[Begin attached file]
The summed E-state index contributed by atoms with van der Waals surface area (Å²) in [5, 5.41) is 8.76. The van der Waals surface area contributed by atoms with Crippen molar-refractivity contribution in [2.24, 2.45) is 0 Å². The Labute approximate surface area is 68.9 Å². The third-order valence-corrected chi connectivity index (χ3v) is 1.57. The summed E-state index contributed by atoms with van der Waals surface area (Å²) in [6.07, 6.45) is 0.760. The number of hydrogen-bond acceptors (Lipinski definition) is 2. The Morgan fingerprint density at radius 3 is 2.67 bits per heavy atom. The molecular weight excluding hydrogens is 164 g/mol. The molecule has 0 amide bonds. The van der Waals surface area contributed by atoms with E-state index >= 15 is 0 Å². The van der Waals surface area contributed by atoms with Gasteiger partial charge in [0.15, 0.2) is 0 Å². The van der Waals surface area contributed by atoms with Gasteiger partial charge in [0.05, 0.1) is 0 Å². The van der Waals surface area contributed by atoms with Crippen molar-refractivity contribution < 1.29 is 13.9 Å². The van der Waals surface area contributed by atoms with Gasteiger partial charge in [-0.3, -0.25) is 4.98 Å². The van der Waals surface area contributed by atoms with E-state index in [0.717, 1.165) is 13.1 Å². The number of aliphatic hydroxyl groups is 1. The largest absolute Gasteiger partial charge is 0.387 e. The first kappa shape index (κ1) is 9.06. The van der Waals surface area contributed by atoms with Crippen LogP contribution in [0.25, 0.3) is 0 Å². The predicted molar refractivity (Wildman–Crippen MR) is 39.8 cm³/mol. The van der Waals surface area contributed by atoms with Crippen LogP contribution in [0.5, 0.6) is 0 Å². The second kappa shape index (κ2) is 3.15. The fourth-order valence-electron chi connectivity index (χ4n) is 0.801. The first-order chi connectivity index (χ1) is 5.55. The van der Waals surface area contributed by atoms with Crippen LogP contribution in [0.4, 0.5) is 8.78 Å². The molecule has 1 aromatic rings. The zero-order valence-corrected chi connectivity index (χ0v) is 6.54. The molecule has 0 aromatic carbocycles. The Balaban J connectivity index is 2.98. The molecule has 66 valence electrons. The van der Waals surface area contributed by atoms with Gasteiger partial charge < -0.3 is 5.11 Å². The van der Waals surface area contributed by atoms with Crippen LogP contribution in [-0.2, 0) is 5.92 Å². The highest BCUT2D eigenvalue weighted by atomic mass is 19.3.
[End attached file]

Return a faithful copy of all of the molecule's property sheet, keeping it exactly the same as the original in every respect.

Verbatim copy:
The summed E-state index contributed by atoms with van der Waals surface area (Å²) in [5, 5.41) is 8.76. The van der Waals surface area contributed by atoms with Crippen molar-refractivity contribution in [2.24, 2.45) is 0 Å². The Labute approximate surface area is 68.9 Å². The third-order valence-corrected chi connectivity index (χ3v) is 1.57. The summed E-state index contributed by atoms with van der Waals surface area (Å²) in [6.07, 6.45) is 0.760. The number of hydrogen-bond acceptors (Lipinski definition) is 2. The Morgan fingerprint density at radius 3 is 2.67 bits per heavy atom. The molecular weight excluding hydrogens is 164 g/mol. The molecule has 0 amide bonds. The van der Waals surface area contributed by atoms with E-state index >= 15 is 0 Å². The van der Waals surface area contributed by atoms with Gasteiger partial charge in [0.15, 0.2) is 0 Å². The van der Waals surface area contributed by atoms with Gasteiger partial charge in [0.05, 0.1) is 0 Å². The van der Waals surface area contributed by atoms with Crippen molar-refractivity contribution < 1.29 is 13.9 Å². The van der Waals surface area contributed by atoms with Gasteiger partial charge in [-0.3, -0.25) is 4.98 Å². The van der Waals surface area contributed by atoms with E-state index in [0.717, 1.165) is 13.1 Å². The number of aliphatic hydroxyl groups is 1. The largest absolute Gasteiger partial charge is 0.387 e. The first kappa shape index (κ1) is 9.06. The van der Waals surface area contributed by atoms with Crippen LogP contribution in [0.25, 0.3) is 0 Å². The predicted molar refractivity (Wildman–Crippen MR) is 39.8 cm³/mol. The van der Waals surface area contributed by atoms with Crippen LogP contribution in [0.5, 0.6) is 0 Å². The second kappa shape index (κ2) is 3.15. The fourth-order valence-electron chi connectivity index (χ4n) is 0.801. The first-order chi connectivity index (χ1) is 5.55. The van der Waals surface area contributed by atoms with Crippen LogP contribution in [0.4, 0.5) is 8.78 Å². The molecule has 1 aromatic rings. The zero-order valence-corrected chi connectivity index (χ0v) is 6.54. The molecule has 0 aromatic carbocycles. The Balaban J connectivity index is 2.98. The molecule has 66 valence electrons. The van der Waals surface area contributed by atoms with Gasteiger partial charge < -0.3 is 5.11 Å². The van der Waals surface area contributed by atoms with Crippen LogP contribution in [-0.2, 0) is 5.92 Å². The highest BCUT2D eigenvalue weighted by atomic mass is 19.3.